Tag Archives: Clumber Park

Another Walk at Clumber Park

Stilton cheese improves with age, but knees do not. That point was brought home today as I ate cheese and biscuits tonight after a walk by the lake at Clumber Park. Fifteen years ago I visited the lake for the first time and walked right round it in an afternoon.

Today we went to Clumber Park and selected a suitable car to allow us to park close to where we wanted to be. This saved time and pain, and took us directly to the end where all the birds had clustered last week. This time, of course, they all seemed to be up at the other end.

In two visits I estimate we’ve walked the equivalent of halfway round the lake. I am reminded of the words of Roger McGough:

No, old people do not walk slowly
because they have plenty of time.

We left the main road at the fourth sign (it’s a big place) and followed the network of roads through the estate. First we used the Lime Tree Avenue, the longest double avenue of lime trees in Europe. At “over” or “just under” 2 miles long (depending on where you get your information) and 1,296 trees it’s impressive, though it wouldn’t be practical for my garden.

From there we took a left turn, went through a checkpoint, where we had our cards scanned, and pottered off through the woods, where we saw a buzzard lurking in a tree on the edge. Naturally it flew off as I tried to get the camera on it.

Finally we reached the village of Hardwick, which is slightly confusing, but nothing to do with Hardwick Hall. There are toilets here and a mobile cafe working out of a converted Landrover. This map might help – it’s better than the others I’ve used.

It’s a great walk round this end of the lake, with trees on one side of you and the lake on the other. Over the years this end of the lake has been remodelled by mining subsidence (the estate of the Dukes of Newcastle literally being built on their coal mines) and has a number of skeletal trees standing in the water. When I walked this way fifteen years ago these trees were streaked with white from the many cormorants that sat in them. These days they are cleaner and were occupied by gulls and a male Sparrowhawk. I did see one cormorant, but it flew along low to the water and carried on flying without stopping for a photograph.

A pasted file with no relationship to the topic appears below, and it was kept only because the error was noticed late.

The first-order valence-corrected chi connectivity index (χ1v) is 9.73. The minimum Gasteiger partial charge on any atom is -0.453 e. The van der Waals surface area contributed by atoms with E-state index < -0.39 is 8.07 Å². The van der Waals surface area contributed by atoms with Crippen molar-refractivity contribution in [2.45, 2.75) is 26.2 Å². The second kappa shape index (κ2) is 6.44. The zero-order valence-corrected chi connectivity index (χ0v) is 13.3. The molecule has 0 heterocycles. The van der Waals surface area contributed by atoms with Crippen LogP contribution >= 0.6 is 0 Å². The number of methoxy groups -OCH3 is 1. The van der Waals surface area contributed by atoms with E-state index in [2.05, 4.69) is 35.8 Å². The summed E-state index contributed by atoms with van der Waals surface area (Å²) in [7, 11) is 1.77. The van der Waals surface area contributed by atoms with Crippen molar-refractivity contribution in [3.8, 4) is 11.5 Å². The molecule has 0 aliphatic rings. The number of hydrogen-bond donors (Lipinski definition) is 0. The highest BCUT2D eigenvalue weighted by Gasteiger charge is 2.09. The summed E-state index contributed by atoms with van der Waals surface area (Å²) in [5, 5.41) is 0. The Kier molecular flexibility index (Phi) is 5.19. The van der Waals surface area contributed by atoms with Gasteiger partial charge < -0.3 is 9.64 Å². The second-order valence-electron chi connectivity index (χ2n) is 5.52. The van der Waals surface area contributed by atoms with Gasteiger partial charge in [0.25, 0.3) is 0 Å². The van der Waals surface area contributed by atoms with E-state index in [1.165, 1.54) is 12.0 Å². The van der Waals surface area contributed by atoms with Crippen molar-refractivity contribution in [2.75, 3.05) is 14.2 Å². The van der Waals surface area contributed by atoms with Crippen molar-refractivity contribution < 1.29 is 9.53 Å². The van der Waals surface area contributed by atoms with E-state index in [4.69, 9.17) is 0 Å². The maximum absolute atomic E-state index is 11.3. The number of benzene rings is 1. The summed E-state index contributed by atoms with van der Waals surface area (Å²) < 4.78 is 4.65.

Right at the end, as the lake tapers to nothing, we found a group of Shovelers and Goosanders, which added a bit of interest to the walk.

We had a variety of weather on the way round, including rain, sleet and snow. At one point we even had snow that was so icy the noise of it hitting leaves was even louder than the conversation being held by two retired teachers. It appears the school has gone down the pan since they retired. We knew that while they were over 50 yards away – they must have been games or drama teachers with that ability to project their voices.

We decided to call it a day due to the snow and call at The Big Fish at Ollerton. The lure of warmth and food was greater than a look round the Kitchen Garden in the snow. It’s a good place to eat fish and chips (actually better than some coastal chip shops we’ve been to) and there’s nothing like a nice piece of haddock for restoring the spirits on a wintry day.

Next time we’ll look at the Kitchen Garden and the 135 types of rhubarb.

Clumber Park

We decided to use our new National Trust membership yesterday with a late visit to Clumber Park.

There is no house now. After a number of problems, including fires, declining fortune and death duties the house was demolished in 1938. A house that once had 105 rooms (and a dining room that seated 150) was brought to nothing, though statues and fountains were removed for reuse. The contents were sold – the Library sale raised £70,000 and the rest of the contents for £60,000 – a total of £130,000 (around £6,000,000 at 2017 values). There are rumours that the house as rebuilt in Arizona, but nobody can say where.

It wasn’t just a house that disappeared,  a whole way of life disappeared along with the houses. It wasn’t just this house that went either.  Since 1900 0ver a thousand country houses have been lost. Causes include social change (lack of servants), declining income, taxation (with death duties up to 80%) and damage from the military during the war.

Despite this, there is still plenty to see, including the Chapel (which looks more like a Church to me) and a four acre walled kitchen garden which contains a 450 foot greenhouse and 135 varieties of rhubarb.

There is also a Lake, which is what we went to see. It’s 87 acres, so it’s a lot bigger than the duck pond at Arnot Hill.

To be honest, despite the Greek temple and bridge, the lake isn’t that interesting. The bird life was also rather dull – no Mandarin, no cross-breeds and no Pochards. The trees on the lake’s edge did, however, provide food and shelter for a flock of Bramblings, which was worth the trip as I haven’t seen any for years. They have a profile very much like a Chaffinch, and come to visit from Scandinavia each winter.

They kept flying round, making it difficult to count them, but there were about 40 of them. Despite that it was still tricky getting a good photo.

There was also a small flock of Greenfinches masquerading as something interesting.

We’ll have a longer visit next time.

OLYMPUS DIGITAL CAMERA

It’s amazing what you find in the shrubbery